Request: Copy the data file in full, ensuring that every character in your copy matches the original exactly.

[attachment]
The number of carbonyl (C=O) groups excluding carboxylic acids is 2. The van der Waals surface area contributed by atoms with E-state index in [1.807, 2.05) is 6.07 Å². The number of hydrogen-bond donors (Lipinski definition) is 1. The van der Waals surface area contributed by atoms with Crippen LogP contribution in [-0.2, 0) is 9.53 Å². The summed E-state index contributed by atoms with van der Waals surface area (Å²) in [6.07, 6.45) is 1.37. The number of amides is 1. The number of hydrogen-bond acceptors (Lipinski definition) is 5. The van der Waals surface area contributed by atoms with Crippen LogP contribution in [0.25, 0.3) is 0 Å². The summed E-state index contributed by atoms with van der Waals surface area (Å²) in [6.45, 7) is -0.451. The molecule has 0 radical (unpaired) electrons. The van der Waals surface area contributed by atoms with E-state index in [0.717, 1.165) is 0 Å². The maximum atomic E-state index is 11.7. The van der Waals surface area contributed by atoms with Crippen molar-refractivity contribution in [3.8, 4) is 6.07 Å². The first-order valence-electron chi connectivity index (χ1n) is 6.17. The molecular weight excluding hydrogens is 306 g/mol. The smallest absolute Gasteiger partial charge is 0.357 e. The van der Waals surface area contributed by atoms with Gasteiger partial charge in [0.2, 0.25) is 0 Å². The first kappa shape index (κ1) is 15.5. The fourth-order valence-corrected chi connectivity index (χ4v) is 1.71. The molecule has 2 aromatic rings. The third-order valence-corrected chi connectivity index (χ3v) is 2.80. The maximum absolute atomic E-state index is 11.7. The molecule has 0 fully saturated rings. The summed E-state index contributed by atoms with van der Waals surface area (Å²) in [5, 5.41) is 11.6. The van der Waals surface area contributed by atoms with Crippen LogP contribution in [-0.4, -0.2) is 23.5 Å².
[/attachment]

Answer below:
The number of carbonyl (C=O) groups excluding carboxylic acids is 2. The van der Waals surface area contributed by atoms with E-state index in [1.807, 2.05) is 6.07 Å². The number of hydrogen-bond donors (Lipinski definition) is 1. The van der Waals surface area contributed by atoms with Crippen LogP contribution in [-0.2, 0) is 9.53 Å². The summed E-state index contributed by atoms with van der Waals surface area (Å²) in [6.07, 6.45) is 1.37. The number of amides is 1. The number of hydrogen-bond acceptors (Lipinski definition) is 5. The van der Waals surface area contributed by atoms with Crippen LogP contribution in [0.25, 0.3) is 0 Å². The summed E-state index contributed by atoms with van der Waals surface area (Å²) in [6.45, 7) is -0.451. The molecule has 0 radical (unpaired) electrons. The van der Waals surface area contributed by atoms with E-state index in [0.717, 1.165) is 0 Å². The maximum atomic E-state index is 11.7. The van der Waals surface area contributed by atoms with Crippen molar-refractivity contribution in [3.8, 4) is 6.07 Å². The first-order valence-electron chi connectivity index (χ1n) is 6.17. The molecular weight excluding hydrogens is 306 g/mol. The smallest absolute Gasteiger partial charge is 0.357 e. The van der Waals surface area contributed by atoms with Gasteiger partial charge in [0.2, 0.25) is 0 Å². The first kappa shape index (κ1) is 15.5. The fourth-order valence-corrected chi connectivity index (χ4v) is 1.71. The molecule has 2 aromatic rings. The third-order valence-corrected chi connectivity index (χ3v) is 2.80. The maximum absolute atomic E-state index is 11.7. The molecule has 0 fully saturated rings. The summed E-state index contributed by atoms with van der Waals surface area (Å²) in [5, 5.41) is 11.6. The van der Waals surface area contributed by atoms with Crippen LogP contribution in [-0.4, -0.2) is 23.5 Å².